Monday, April 8, 2013
The Family Business Hits New Milestone
Peter Carmine Picknelly started with a small transit operation in East Orange, NJ in 1920 and eventually founded Peter Pan Bus Lines in 1933. No guessing about the name, Peter Pan by J.M. Barrie was the favorite bedtime story of the Picknelly children, who grew — and are growing — to keep the dream and the family business growing successfully through four generations for 80 years.
Upon his death in 1964, he left the company to his son Peter L. Picknelly. He opened the Springfield Bus Terminal, current headquarters of Peter Pan Bus Lines, and his son Peter A. Picknelly serves as chairman and CEO.
President and CFO Brian Stefano began his career with Peter Pan Bus Lines as a controller 23 years ago and served as chief financial officer. Last year the company promoted him to president and CEO, the first time in the 80-year history that someone from outside the Picknelly family has served as president.
BUSRide spoke with the principals, who also include Joe Picknally, director, inventory control and fleet maintenance, and Christopher Crean, vice president, safety and security, on the state-of-the-company and how Peter Pan remains a vibrant industry leader.
Fleet operations and services
Peter Pan Bus Lines runs an all-MCI fleet of 200 modern motorcoaches. The relationship between Peter Pan and Motor Coach Industries (MCI), Schaumburg, IL, an 80-year old company as well, dates back to the 1970s.
As a partner with Greyhound since 1998, the two companies launched BoltBus in 2007 with 85 Prevost X3-45s. Northeast Express came four years later, a first class bus service with guaranteed seating, custom coaches with specially designed interiors and special guest services in private waiting areas in the terminals.
This past December, Peter Pan and Greyhound took a lesson from the street corner operators to introduce YO!, a Chinatown-to-Chinatown service operating out of New York City.
“These operators showed us a niche that needed to be filled, but they went about it so poorly, with no regard for safety,” says Peter Picknelly. “YO! applies the model correctly. We offer modern coaches and remove the chaos from the curbside experience. Customers can buy a ticket online and board in groups of 10 in an orderly manner.”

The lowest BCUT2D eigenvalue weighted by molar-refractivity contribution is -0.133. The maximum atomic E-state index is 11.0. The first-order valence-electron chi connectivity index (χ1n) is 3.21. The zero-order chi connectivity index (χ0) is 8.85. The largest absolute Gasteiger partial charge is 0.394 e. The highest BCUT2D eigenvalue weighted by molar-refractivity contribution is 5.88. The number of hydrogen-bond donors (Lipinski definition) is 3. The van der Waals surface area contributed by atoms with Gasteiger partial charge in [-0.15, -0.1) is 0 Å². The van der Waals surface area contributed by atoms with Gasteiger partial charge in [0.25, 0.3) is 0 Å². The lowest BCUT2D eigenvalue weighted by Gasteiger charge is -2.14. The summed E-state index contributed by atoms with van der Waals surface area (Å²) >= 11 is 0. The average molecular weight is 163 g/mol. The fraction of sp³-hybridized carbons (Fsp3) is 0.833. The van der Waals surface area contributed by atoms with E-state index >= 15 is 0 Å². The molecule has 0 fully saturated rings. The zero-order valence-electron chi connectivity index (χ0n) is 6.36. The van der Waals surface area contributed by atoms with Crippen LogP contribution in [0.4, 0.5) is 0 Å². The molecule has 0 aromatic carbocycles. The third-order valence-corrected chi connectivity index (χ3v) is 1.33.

Brian Stefano says obtaining a permit for curbside service has become more stringent.
“We worked over a year to secure our curbside location for YO!,” he says. “That is probably not bad in the long run. It was getting out of hand with so many shadowy carriers not properly permitted.”
Peter Pan is using web-based technology to analyze customer demands and equipment needs in real time and implementing dynamic pricing.
“For instance, a few years ago we left ourselves open to provide unlimited seating at one price,” says Picknelly. “We have since moved from one regulated price into internet-based yield management.”
Stefano adds that Peter Pan is operating much more like an airline, where the price of a seat can fluctuate with every trip by the day by the hour. He attributes the success to smart shoppers who purchase tickets well in advance.
“But not every area is the same,” he says. “While the Boston internet market is strong, Philadelphia still caters primarily to walk-up customers who pay at the counter. Our policy is to let the customer tell us how they want to buy, and we accommodate their preferences.”
Safety and security
Christopher Crean attests to the power of the internet in the search for the most qualified individuals to hire as Peter Pan coach drivers, saying the new system actually delivers higher quality candidates.
The process begins with an online-only employee character analysis and initial testing.
“We make our selections and invite them in for a face-to-face interview,” says Crean. “Those who score high and make it through the interview enter our training program.”